Generally, it seems to have been a great year for isochrone maps.
Peter Kerpedjiev of Emptypipes.org created some wonderful isochrone maps of train travel time in Europe for a total of 33 cities.
An screenshot of Europe Isochrone Map for Vienna 2015 by Peter Kerpedjiev of emptypipes.org
Another world isochrone map published in 1914 (probably showing travel times in 1912) regained a widespread audience when it was discussed The Economist’s Intelligent Life Magazine
The 1914 map inspired Rome2Rio to create a modern version. The Australian Rome2Rio has set itself the task to organise the world’s transport information, and offers a travel search engine that figures out time, fare and travel method options from any location. Below you can view it edited to match the 1912 isochrone map John G. Bartholomew’s “An Atlas of Economic Geography”.
Two Isochrone maps showing travel times for 1912 and 2016 by Rome2Rio.
The 2016 isochrone map starts off not from a dock along the River Thames in London, but from Heathrow Airport and almost all of the connections begin with an air-plane flight instead of a ship voyage. The categories no longer show 5 day intervals but 1/2 day and 3/4 day intervals. The some 150 international destinations from Heathrow, erase the more prominent travel routes of the early 20th century. The Suez Canal, Nile River and North American transcontinental railways can not be traced anymore. The Trans-Siberian Railway can still be deduced but because of a string of Russian cities that straddle it.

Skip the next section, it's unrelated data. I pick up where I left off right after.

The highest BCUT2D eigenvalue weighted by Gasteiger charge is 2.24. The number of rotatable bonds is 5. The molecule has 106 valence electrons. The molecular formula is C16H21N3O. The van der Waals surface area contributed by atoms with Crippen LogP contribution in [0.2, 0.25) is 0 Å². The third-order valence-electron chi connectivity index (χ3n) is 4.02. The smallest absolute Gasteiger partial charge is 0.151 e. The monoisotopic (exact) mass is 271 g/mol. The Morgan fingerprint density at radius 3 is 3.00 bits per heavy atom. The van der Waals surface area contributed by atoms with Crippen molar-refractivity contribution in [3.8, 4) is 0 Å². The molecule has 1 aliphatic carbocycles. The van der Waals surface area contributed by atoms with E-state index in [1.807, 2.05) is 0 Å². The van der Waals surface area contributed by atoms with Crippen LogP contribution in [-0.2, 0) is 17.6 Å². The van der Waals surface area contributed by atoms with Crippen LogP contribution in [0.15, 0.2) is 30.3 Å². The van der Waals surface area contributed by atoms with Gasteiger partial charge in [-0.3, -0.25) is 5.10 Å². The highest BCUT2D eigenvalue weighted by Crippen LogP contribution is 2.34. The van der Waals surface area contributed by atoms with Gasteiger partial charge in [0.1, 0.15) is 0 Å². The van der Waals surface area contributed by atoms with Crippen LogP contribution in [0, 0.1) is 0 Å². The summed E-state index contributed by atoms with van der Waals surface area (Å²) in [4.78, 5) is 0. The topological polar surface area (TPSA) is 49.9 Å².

There are areas of the world to which it takes a relatively long time to journey to but none which takes longer than 5 days, which encompassed the first category in 1912. Today it may take longer than 5 days to travel to some Arctic regions, which were not calculated or estimated. In the Amazon, the Sahara, interior Angola, Tibet, Mongolia, central Australia and some pacific islands are still all (relatively) isolated.
Travel wise, much has changed in a hundred years mainly due to the rise of air travel. But also due to a much larger global population, 7.3 billion versus 1.65 billion inhabitants, which makes transportation routes more viable to operate.